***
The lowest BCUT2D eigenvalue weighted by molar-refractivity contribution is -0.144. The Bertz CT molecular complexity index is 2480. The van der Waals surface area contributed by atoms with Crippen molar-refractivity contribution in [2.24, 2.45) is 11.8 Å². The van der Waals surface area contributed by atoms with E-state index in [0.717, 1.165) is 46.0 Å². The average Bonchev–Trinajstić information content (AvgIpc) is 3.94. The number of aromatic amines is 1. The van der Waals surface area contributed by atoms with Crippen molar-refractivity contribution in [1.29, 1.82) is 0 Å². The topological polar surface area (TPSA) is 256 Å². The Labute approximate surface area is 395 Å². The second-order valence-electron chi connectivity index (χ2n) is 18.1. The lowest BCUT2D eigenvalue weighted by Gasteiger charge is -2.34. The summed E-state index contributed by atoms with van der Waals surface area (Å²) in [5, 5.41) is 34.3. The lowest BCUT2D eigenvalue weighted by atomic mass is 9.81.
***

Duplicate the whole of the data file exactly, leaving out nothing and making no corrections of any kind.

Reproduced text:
The lowest BCUT2D eigenvalue weighted by molar-refractivity contribution is -0.144. The Bertz CT molecular complexity index is 2480. The van der Waals surface area contributed by atoms with Crippen molar-refractivity contribution in [2.24, 2.45) is 11.8 Å². The van der Waals surface area contributed by atoms with E-state index in [0.717, 1.165) is 46.0 Å². The average Bonchev–Trinajstić information content (AvgIpc) is 3.94. The number of aromatic amines is 1. The van der Waals surface area contributed by atoms with Crippen molar-refractivity contribution in [1.29, 1.82) is 0 Å². The topological polar surface area (TPSA) is 256 Å². The Labute approximate surface area is 395 Å². The second-order valence-electron chi connectivity index (χ2n) is 18.1. The lowest BCUT2D eigenvalue weighted by Gasteiger charge is -2.34. The summed E-state index contributed by atoms with van der Waals surface area (Å²) in [5, 5.41) is 34.3. The lowest BCUT2D eigenvalue weighted by atomic mass is 9.81.